PGA Tour golfer Jordan Spieth, winner of the 2017 Open, explains why his non-traditional, bent-left-arm, chicken wing swing works to his advantage.
[Narrator] Championship golfer, Jordan Spieth
defies a long-taught golf fundamental,
set to promote power and consistency
with a so-called chicken wing.
I don’t really listen to what other people say,
but if I had to dissect something,
they might talk about kinda the left arm staying
so square, and maybe call you know, a chicken wing.
[Narrator] Swing coaches encourage
straight arms through impact.
And Jordan, on the left,
would appear to have the disadvantage.
That’s actually a significant advantage.
And it doesn’t maybe look the prettiest,
but it’s a significant advantage that I think
Cameron would instruct other golfers to use.
[Narrator] Cameron McCormick has been
Jordan Spieth’s only coach since Jordan was .
In , Cameron was the PGA teacher of the year.
And is the director of instructor
at Trinity Forest Golf Course in Dallas.
You look at a bent left, particularly,
I guess it’s up with the swing
and then down to impact to through impact,
it kinda violates convention, doesn’t it?
You can see a bunch of rotation, almost where the club face
starts, facing the sky over this side.
And the club faces flipping over,
closing full degrees, and it’s closing
those degrees through a very very short timeframe
at the bottom of the swing, which makes
for recreational golfers really challenging
to match where is that face gonna be at that precise
/, of a second of where impact is.
Probably the biggest misconception about Jordan
is that he’s a short hitter.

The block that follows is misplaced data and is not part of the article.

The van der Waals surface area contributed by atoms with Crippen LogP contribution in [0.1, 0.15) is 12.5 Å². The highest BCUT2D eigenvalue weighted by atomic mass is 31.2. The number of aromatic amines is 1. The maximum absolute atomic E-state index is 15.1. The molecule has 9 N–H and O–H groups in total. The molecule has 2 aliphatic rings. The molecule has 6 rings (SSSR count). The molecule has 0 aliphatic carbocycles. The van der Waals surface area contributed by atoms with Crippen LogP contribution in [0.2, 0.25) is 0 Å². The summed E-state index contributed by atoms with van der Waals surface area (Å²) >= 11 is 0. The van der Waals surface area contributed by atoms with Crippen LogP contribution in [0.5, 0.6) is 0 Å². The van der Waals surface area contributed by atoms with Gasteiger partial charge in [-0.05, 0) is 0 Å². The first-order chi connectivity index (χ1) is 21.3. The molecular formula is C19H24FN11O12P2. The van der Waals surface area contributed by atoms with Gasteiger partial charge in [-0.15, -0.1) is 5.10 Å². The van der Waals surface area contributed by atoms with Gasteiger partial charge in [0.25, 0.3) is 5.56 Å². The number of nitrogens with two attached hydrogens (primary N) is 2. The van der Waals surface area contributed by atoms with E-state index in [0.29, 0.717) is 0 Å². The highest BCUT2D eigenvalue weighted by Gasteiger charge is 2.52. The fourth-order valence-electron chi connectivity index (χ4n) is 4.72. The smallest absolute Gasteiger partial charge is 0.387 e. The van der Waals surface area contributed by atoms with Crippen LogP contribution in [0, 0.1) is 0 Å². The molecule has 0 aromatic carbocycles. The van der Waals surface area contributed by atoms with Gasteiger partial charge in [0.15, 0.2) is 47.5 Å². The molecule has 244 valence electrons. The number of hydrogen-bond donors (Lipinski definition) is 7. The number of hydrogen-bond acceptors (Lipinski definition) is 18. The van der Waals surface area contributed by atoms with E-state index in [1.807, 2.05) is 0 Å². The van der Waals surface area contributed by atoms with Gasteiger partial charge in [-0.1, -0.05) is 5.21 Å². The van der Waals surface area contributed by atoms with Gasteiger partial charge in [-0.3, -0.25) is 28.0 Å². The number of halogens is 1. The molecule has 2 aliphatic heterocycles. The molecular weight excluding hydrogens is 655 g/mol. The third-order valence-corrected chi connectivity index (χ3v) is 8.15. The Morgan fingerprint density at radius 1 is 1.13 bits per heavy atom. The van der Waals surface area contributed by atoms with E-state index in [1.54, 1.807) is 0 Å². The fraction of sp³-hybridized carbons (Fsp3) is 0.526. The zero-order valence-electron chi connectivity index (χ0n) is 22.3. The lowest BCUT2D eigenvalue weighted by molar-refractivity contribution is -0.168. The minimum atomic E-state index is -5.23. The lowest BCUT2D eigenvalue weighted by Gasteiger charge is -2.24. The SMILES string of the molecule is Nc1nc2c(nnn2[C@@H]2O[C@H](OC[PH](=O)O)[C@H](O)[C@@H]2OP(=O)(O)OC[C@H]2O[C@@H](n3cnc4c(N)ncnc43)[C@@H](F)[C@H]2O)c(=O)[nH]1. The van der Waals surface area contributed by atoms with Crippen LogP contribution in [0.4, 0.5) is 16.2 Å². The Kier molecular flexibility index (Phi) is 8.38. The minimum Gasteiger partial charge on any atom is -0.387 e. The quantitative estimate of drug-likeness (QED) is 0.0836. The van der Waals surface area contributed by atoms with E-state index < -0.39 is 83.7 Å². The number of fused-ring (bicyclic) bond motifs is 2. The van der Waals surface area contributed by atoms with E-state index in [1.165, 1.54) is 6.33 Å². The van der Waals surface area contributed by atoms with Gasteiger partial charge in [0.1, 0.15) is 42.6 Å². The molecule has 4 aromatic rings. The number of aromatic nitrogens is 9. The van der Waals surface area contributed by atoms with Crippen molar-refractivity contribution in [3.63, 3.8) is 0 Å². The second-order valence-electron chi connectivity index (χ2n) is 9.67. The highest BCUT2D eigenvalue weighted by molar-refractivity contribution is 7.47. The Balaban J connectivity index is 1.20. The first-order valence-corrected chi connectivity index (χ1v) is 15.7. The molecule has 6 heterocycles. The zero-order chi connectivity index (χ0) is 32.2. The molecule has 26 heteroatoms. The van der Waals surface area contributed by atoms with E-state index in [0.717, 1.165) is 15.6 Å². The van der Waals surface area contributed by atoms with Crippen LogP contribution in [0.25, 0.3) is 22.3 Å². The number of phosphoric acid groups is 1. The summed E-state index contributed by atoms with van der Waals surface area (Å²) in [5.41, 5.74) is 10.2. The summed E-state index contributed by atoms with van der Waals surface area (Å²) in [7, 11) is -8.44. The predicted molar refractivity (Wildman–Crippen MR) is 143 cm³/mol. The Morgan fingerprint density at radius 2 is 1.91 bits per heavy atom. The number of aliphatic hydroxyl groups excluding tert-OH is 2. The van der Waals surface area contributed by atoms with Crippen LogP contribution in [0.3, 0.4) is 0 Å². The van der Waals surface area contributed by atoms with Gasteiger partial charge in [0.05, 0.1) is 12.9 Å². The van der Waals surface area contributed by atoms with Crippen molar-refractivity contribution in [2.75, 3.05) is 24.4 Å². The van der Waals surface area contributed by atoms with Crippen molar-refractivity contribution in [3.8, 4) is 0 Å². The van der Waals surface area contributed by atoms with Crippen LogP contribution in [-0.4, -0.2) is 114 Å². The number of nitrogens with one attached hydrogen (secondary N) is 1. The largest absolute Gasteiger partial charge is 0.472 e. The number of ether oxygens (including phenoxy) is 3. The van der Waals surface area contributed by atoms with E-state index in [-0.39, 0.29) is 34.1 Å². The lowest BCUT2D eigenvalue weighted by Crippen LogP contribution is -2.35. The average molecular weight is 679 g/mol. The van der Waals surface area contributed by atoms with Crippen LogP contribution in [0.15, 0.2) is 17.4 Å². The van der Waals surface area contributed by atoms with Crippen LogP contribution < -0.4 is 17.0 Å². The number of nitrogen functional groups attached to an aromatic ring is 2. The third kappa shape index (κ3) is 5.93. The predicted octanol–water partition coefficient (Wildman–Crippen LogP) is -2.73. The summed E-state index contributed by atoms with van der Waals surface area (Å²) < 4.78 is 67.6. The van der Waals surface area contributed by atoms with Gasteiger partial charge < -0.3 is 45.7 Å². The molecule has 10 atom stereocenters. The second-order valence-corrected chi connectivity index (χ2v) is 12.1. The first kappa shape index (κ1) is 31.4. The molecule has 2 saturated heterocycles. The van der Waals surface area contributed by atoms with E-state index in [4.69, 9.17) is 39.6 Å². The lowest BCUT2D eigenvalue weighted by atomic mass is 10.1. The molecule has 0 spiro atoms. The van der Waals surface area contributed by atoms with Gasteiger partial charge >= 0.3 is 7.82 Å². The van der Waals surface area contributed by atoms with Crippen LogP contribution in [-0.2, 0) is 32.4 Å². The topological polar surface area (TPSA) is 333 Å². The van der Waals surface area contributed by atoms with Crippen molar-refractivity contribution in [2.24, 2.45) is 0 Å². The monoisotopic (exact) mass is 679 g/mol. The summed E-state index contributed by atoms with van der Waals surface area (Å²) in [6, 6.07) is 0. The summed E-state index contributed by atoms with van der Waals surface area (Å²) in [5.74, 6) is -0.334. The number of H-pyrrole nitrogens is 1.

Compared to the recent names that have cycled
through the world number one slot,
Dustin Johnson, Jason Day, Rory McIlroy,
yes, it’s true that unlike all of them,
for Jordan, power is not his biggest asset.
But he averages over with a driver,
which is in the top third on tour
and more than plenty to attack any golf course.
Like all the best modern pros,
he’s been very dedicated to strength training.
It’s just that his is a swing engineered for consistency,
rather than total power.
[Narrator] A club’s face at impact
is as much as % responsible for where a shot goes.
Before the advent of sophisticated
launch monitor technology, like TrackMan,
it was believed that path or the direction
a club is moving left to right at impact
had a far greater effect at creating hooks and slices.
For me it’s an advantage because it holds
my club’s face so square through impact.
Club face doesn’t rotate much,
therefore if I’m off a little as I’m coming down into it,
it’s only gonna be off by a degree
or two degrees, versus four or five.
[Narrator] Supposing a six iron that flies yards,
those four degrees translate to a miss
that flies three yards offline versus ,
or hitting a green or not.
Is Jordan’s Spieth’s swing
the new model for straighter shots?
Has a century of players and teachers been wrong?
Golfers love history, and so we’re always
looking backwards at these benchmarks of greatness.
How did this player grip the club?
How many tournaments did he win by this stage of his career?
What did he do to find success?
But the real magic formula in any era
is finding out how to innovate.
How can you find a blind spot in convention
and find a way to do something better?
We’ve talked about it being a significant advantage
and not something that we ever shy away from,
but in fact encourage.
[Max] I think it takes a brave soul to recognize
that what they do is different, but yet logic gives them
the confidence to move forward and believe in it.
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Why Jordan Spieth’s Weird Swing Works So Well | Swing Analysis | Golf Digest